You negate an entire population of people who make Herculean contributions but fail to push a human being through the birth canal.

"...we're living in a time that's both incredibly pro-natal and incredibly fraught with anxiety about fertility, birth, and how to raise a baby who won't, say, shoot up his high school fifteen years down the road."

What a small-minded and incredibly ignorant statement. You need to get some learnin' 'bout some history my dear. Some of the most amazing and accomplished individuals in this world came from crummy home situations and made something of themselves in this world. Mommy being home doesn't necessarily wield any special force field which would prevent your child from "shooting up" or anything else for that matter. Tone down the drama girl! (and the justifications)!

What it really comes downs to, for you at least, is you have a "mommy lit" book coming up soon, and you want that genre to sell, baby!!! And just like Oprah, your demographic is upper middle and upper class stay-at-home moms. Nothing wrong with knowing your demo. However, the M-O-M-S who really have it hard don't have time to read your damn book where you complain that the damn nanny is late, and life is so hard when your white shirt gets some spit-up on it...because they are just trying to get through each day...that sure would be a lot easier with your schedule, and your nanny!

Jennifer Weiner

Hmm. Well, sorry about the drama. I just read "We Need To Talk about Kevin," so maybe I'm a little rattled.

In terms of "negating an entire population," I said that motherhood was important for "me." Not "you," not "my friends," not "any other woman in the world." Raising a decent kid is one of the most important thing I can do, but that's my decision. I'd never try to speak for anyone else, or try to re-order another woman's priorities.

In terms of being defensive, I guess I'll just get used to appending the phrase "...and I have a nanny" every time I talk about motherhood, or working motherhood, just in case someone gets the misguided impression that my life is more difficult than it is, or that I'm being disingenuous about my circumstances. I wasn't actually tryin to hide anything. I just figured that when I said "working mother," people would fill in the blank and figure that I had some kind of help (nanny, sitter, daycare, helpful sister), and that I wasn't just parking my child in a Pack 'n Play while I wrote. I stand corrected.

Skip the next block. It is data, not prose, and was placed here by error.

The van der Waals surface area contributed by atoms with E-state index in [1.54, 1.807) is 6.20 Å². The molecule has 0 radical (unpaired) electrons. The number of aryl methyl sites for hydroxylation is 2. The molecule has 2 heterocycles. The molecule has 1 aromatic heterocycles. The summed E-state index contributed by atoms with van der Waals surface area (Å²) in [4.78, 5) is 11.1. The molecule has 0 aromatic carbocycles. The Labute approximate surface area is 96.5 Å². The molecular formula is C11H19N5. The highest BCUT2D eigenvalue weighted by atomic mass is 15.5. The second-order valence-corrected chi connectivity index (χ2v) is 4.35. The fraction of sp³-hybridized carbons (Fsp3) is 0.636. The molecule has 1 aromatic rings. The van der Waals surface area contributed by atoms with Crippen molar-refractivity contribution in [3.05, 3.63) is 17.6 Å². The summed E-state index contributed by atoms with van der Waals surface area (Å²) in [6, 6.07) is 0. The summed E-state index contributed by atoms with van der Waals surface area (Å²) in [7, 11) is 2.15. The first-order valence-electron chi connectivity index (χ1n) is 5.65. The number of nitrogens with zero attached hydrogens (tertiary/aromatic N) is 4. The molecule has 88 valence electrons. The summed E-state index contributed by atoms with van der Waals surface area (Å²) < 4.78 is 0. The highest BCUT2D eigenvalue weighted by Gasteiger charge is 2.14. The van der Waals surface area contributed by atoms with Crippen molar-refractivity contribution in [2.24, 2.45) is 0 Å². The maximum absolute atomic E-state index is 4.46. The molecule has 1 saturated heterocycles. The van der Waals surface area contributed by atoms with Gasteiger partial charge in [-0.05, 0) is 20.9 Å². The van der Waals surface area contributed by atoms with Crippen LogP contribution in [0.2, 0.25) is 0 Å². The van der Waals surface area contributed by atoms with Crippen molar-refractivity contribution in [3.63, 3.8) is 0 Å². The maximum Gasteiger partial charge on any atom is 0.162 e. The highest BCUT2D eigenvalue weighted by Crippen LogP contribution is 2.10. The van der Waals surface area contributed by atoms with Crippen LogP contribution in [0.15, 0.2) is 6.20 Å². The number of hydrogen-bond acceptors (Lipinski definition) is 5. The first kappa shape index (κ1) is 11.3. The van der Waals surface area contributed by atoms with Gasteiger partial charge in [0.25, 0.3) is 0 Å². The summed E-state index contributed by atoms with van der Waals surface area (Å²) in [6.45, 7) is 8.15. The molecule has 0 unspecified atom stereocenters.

Yes, I've got it better than lots and lots of women, and as I said in my previous post, I know that. Really, I do. And I'd be happy to adjourn to the nearest rooftop and do whatever I could to improve my struggling sisters' circumstances. So here's a question, and I'm asking it without sarcasm, without defensiveness and, I hope, without arrogance: besides being honest about my own life, and writing honestly about the experience of motherhood, what would that be?

Jade

Drama, thy name is Leesa.

Leesa

Jennifer Weiner,

At the risk of grabbing the hands of the one closest to me and belting out Kumbayah which would make me vomit, I'll tell you what you can do. You can make damn sure that in your attempts to be snarky and make an important point, that you always remember that women (and I don't care who they are) are always quick to beat themselves up for whatever miserably minuscle or massive thing society (read: people) tell us we are doing wrong. We are the quickest to look at someone (read: you) who is successful, has a family and seems so together and to internalize all of that and wonder why we are so incredibly inept.